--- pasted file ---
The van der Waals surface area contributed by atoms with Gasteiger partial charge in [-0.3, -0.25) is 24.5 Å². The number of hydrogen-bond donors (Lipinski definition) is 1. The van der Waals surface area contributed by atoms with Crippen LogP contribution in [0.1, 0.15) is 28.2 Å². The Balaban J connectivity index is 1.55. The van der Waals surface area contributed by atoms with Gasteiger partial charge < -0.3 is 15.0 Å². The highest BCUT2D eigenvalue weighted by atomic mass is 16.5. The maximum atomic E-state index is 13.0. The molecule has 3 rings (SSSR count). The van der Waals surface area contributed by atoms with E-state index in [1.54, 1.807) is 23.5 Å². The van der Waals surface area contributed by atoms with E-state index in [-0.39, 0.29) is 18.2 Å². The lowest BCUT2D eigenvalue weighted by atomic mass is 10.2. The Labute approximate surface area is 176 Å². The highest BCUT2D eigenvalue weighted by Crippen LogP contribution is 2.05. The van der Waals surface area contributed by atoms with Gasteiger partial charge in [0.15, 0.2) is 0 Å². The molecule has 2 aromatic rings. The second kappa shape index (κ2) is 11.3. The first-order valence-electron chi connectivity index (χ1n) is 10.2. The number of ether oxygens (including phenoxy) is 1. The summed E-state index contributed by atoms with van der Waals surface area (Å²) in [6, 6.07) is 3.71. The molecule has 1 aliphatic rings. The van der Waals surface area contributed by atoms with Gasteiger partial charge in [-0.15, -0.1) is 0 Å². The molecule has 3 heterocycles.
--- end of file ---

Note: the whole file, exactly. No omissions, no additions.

The van der Waals surface area contributed by atoms with Gasteiger partial charge in [-0.3, -0.25) is 24.5 Å². The number of hydrogen-bond donors (Lipinski definition) is 1. The van der Waals surface area contributed by atoms with Crippen LogP contribution in [0.1, 0.15) is 28.2 Å². The Balaban J connectivity index is 1.55. The van der Waals surface area contributed by atoms with Gasteiger partial charge < -0.3 is 15.0 Å². The highest BCUT2D eigenvalue weighted by atomic mass is 16.5. The maximum atomic E-state index is 13.0. The molecule has 3 rings (SSSR count). The van der Waals surface area contributed by atoms with E-state index in [1.54, 1.807) is 23.5 Å². The van der Waals surface area contributed by atoms with E-state index in [-0.39, 0.29) is 18.2 Å². The lowest BCUT2D eigenvalue weighted by atomic mass is 10.2. The Labute approximate surface area is 176 Å². The highest BCUT2D eigenvalue weighted by Crippen LogP contribution is 2.05. The van der Waals surface area contributed by atoms with Gasteiger partial charge in [0.15, 0.2) is 0 Å². The molecule has 2 aromatic rings. The second kappa shape index (κ2) is 11.3. The first-order valence-electron chi connectivity index (χ1n) is 10.2. The number of ether oxygens (including phenoxy) is 1. The summed E-state index contributed by atoms with van der Waals surface area (Å²) in [6, 6.07) is 3.71. The molecule has 1 aliphatic rings. The van der Waals surface area contributed by atoms with Gasteiger partial charge in [-0.15, -0.1) is 0 Å². The molecule has 3 heterocycles.